Thursday, May 18, 2006

The Inflation - Real Estate Connection

Although the “orderly and moderate” sentiment from Bernanke may offer some reassurance to those concerned about real estate stability, recent inflation indicators suggest (April Consumer Price Index up 0.6%, Core Prices up 0.3%) that Bernanke may have to resort to additional hikes to the Fed funds rate in June, possibly even by 50 basis points.

An interesting article written by Greg Robb of MarketWatch offers a possible scenario whereby the slowdown in housing is causing, at least in part, the current run-up in inflation.

It appears that the Consumer Price Index clearly factors in inflation in housing rental prices but has only a poor equivalent called the "owners equivalent" factor for measuring increasing owner occupied housing prices.

In order to prevent “inappropriate results for goods [housing] that are purchased largely for investment reasons” the CPI had to drop its use of an asset price method for measuring change in owner-occupied housing in the early 1980s in favor of a calculated equivalent method.

The owners’ equivalent “measures the change in the implicit rent, which is the amount a homeowner would pay to rent, or would earn from renting, his or her home in a competitive market.”

Clearly, it cant be trivial to estimate rental price equivalents for owner-occupied housing and given how far out of whack housing prices are with respect to rents in many areas, it seems reasonable to conclude that during the housing boom years it may have been even more difficult to estimate the price inflation associated to owned housing by equating it to a competitive rental market.

This may have skewed the perception of inflation (the CPI itself) during the real estate boom years during which home ownership rose to its highest levels, keeping rental prices in check and thus keeping the housing rental and the owners’ rental equivalent components of the CPI low.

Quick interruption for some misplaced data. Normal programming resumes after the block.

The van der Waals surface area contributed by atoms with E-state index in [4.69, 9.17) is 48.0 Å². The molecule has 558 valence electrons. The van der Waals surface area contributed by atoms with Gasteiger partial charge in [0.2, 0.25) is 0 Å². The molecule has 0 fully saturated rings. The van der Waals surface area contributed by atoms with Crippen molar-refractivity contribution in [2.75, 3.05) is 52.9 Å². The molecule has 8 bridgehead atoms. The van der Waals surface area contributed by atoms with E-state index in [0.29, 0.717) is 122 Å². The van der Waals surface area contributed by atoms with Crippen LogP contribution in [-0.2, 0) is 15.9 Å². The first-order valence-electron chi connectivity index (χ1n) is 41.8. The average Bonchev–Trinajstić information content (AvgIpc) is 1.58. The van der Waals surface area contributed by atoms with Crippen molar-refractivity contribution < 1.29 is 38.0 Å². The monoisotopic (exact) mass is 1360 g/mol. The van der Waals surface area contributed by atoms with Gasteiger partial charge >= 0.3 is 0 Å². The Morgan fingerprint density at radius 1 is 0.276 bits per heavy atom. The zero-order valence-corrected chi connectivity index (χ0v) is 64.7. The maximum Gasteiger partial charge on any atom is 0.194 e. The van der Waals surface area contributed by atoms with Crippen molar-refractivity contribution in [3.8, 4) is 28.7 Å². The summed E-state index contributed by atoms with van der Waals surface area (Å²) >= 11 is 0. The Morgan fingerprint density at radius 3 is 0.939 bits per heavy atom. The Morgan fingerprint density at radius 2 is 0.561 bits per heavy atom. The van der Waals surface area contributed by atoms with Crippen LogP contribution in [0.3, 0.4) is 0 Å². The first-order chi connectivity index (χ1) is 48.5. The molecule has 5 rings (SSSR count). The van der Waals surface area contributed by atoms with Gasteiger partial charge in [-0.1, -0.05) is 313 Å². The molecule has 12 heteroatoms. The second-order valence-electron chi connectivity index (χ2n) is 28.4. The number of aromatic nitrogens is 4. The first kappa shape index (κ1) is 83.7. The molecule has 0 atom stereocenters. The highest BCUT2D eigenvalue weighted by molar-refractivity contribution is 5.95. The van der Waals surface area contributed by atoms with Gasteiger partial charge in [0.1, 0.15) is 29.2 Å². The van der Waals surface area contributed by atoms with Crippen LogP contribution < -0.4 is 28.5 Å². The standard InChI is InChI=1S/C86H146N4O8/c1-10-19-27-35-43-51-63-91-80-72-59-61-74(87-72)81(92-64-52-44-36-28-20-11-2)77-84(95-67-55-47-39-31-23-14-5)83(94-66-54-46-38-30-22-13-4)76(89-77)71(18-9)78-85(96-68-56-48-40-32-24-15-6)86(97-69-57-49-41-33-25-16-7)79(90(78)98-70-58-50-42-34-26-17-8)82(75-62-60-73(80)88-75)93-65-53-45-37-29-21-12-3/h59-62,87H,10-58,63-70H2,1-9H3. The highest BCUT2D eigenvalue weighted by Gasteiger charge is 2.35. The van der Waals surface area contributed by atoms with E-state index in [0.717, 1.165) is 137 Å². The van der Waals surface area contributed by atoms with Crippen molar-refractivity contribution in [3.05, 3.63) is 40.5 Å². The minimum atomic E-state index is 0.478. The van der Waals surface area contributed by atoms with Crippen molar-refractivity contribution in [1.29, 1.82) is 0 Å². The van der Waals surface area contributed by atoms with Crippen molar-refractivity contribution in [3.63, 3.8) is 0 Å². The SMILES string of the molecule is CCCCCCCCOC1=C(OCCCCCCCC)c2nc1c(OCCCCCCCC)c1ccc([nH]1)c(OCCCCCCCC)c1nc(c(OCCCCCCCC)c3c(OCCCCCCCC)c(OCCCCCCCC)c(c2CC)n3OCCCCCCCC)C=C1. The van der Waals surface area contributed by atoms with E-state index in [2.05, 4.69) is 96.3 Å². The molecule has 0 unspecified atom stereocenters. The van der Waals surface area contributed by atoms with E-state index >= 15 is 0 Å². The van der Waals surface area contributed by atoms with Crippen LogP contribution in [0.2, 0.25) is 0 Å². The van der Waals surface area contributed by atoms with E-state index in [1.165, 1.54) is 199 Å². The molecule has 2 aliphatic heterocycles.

Use of the owners’ equivalent may have grossly under represented real home price inflation during this period by trying to equate two prices that are seemingly no longer associated.

Now that the housing market is reversing, rental demand and rental prices are increasing causing the CPI to show a significant increase in its housing component.

This would seem to create a possible viscous cycle whereby the Fed would attempt to control inflation (as partly perceived by the CPI) by raising interest rate, which would in turn depress the housing market, resulting in higher demand and prices in the rental market, thus causing more housing rental cost related price inflation to register in the CPI.

It seems the guys at the Fed must be sharp enough to recognize this catch 22 but it is an interesting conundrum.

The CPI seems to be a well regarded inflation indicator (arguably one of the most watched and anticipated) and it may have been distorting inflation throughout the last 10 year run-up in housing prices.

It would seem that in order to effectively “factor out” current inflation in house rental prices (so as to prohibit rental housing price inflation from creating a cause to increase interest rates) you would need to somehow readjust the CPI numbers to account for all the owner occupied housing price inflation during the real estate boom years.